A final strike against the overclassification defense is that it appears that some of the classified information in Clinton’s private email really was supposed to be classified. This is why the State Department refused to publicly release 22 of the Clinton emails because the underlying information was determined to be Top Secret. Even if overclassification accounted for most of the classified information in Clinton’s private email, it would not excuse these. And obviously, since the Democrats are still in power in the Executive Branch, it would make no sense for the non-release of these 22 emails to be politically motivated.

Everyone Does It

This line of argument stems from the recent damning Inspector General report on email security and recordkeeping practices in the State Department’s Office of the Secretary. Contrary to popular belief, it notes that only three high officials regularly used personal email accounts to conduct official business, Secretary Powell (2001-2005), Secretary Clinton (2009-2012), and Ambassador Gration (2011-2012). According to the report, Secretary Powell used a personal email account before formal email security guidance existed in the State Department. Additionally, when Secretary Powell began his term in office, the State Department email system only permitted communication within the Department. Thus, a personal email account was his only option to communicate with people outside of the Department (foreign ministers, etc.). These same circumstances did not exist for either Gration or Clinton.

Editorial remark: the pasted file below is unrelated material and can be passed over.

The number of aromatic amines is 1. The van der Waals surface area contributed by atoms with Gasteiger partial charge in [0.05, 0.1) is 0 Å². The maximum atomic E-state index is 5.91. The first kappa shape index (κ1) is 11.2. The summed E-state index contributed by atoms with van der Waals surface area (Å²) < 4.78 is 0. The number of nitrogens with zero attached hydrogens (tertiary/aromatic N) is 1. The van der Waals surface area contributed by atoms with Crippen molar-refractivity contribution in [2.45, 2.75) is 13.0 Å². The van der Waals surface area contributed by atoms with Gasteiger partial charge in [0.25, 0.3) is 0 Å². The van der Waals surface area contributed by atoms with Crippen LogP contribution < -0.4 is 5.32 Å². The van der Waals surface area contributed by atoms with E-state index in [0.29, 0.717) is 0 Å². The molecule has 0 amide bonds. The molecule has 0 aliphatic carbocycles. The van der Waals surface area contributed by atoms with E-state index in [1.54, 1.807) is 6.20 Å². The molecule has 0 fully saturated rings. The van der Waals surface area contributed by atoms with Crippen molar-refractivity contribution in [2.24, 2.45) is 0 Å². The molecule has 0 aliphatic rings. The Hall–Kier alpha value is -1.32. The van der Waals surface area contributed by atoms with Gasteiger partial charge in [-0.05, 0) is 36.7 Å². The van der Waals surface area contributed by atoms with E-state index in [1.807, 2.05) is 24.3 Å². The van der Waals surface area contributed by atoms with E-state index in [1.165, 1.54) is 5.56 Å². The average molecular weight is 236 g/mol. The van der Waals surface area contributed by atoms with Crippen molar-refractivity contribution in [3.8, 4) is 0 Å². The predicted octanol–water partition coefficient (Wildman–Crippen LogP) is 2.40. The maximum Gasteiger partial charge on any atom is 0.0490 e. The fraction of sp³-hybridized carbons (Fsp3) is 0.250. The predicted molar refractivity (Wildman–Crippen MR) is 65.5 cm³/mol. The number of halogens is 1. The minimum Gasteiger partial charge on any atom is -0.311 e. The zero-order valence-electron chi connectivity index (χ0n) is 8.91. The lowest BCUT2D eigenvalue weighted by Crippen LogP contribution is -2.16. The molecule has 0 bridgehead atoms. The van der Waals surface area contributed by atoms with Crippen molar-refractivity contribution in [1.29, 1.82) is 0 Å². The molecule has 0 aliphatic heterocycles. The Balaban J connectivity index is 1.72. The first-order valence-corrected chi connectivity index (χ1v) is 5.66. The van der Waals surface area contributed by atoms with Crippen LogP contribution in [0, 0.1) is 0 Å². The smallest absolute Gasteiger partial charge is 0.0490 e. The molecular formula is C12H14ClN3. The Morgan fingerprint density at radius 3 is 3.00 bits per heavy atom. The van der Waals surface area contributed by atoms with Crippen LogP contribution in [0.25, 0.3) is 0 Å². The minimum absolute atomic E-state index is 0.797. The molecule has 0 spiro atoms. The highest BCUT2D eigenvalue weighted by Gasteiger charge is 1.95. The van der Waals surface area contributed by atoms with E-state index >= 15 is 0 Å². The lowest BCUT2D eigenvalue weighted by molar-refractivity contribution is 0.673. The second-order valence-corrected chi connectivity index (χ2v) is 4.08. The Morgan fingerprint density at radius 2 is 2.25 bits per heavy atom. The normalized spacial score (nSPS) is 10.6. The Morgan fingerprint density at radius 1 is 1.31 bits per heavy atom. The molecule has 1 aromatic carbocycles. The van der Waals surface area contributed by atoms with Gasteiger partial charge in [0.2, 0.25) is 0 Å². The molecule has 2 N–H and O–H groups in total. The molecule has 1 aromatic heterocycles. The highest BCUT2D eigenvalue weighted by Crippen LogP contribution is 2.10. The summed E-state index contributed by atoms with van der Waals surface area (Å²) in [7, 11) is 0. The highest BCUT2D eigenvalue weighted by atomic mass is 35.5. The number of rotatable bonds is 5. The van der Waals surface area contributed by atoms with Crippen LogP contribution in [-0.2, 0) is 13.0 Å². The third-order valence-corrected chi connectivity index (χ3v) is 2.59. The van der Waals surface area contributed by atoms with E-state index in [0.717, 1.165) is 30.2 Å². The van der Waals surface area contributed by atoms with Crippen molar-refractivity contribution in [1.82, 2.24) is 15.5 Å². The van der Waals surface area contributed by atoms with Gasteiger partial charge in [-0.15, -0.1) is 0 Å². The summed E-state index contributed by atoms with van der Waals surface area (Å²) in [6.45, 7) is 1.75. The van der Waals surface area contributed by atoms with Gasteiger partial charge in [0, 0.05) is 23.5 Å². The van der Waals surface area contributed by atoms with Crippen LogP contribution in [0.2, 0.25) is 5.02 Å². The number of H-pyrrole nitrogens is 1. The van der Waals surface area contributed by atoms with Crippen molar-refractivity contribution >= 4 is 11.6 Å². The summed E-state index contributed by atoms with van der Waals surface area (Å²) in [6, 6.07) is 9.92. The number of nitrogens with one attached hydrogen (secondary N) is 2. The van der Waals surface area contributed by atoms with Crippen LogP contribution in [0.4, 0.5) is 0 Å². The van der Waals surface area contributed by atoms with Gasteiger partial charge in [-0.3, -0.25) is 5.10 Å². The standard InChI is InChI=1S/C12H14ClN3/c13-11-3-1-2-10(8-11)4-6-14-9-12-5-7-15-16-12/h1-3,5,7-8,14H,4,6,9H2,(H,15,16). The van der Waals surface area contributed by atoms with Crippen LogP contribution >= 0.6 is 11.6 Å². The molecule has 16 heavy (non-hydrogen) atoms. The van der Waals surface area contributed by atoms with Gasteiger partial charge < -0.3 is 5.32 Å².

Ambassador Gration routinely used a personal email account to conduct official business and ignored repeated directions from Department security personnel to use a secure Department account. Eventually, his refusal to obey these instructions resulted in the Department initiating disciplinary proceedings against him. However, he ultimately resigned his post before the proceedings were completed.

Thus, it’s simply not accurate to say that everybody did what Clinton did with regard to private email usage. One official did so when no alternatives were available and proper security guidelines were yet to be created. The other used a private email in violation of Department guidelines and so had disciplinary action initiated against him. Only Secretary Clinton stands alone, without a justification and yet still without punishment of any kind.

Additionally, even if it were true that many other political leaders had behaved similarly to Clinton as some allege, it would not matter. That would justify the other officials getting prosecuted as well, not all of them getting away with impunity. This should go without saying. After all, if you are being prosecuted for murder, saying “OJ got away with it” is not likely to help your case.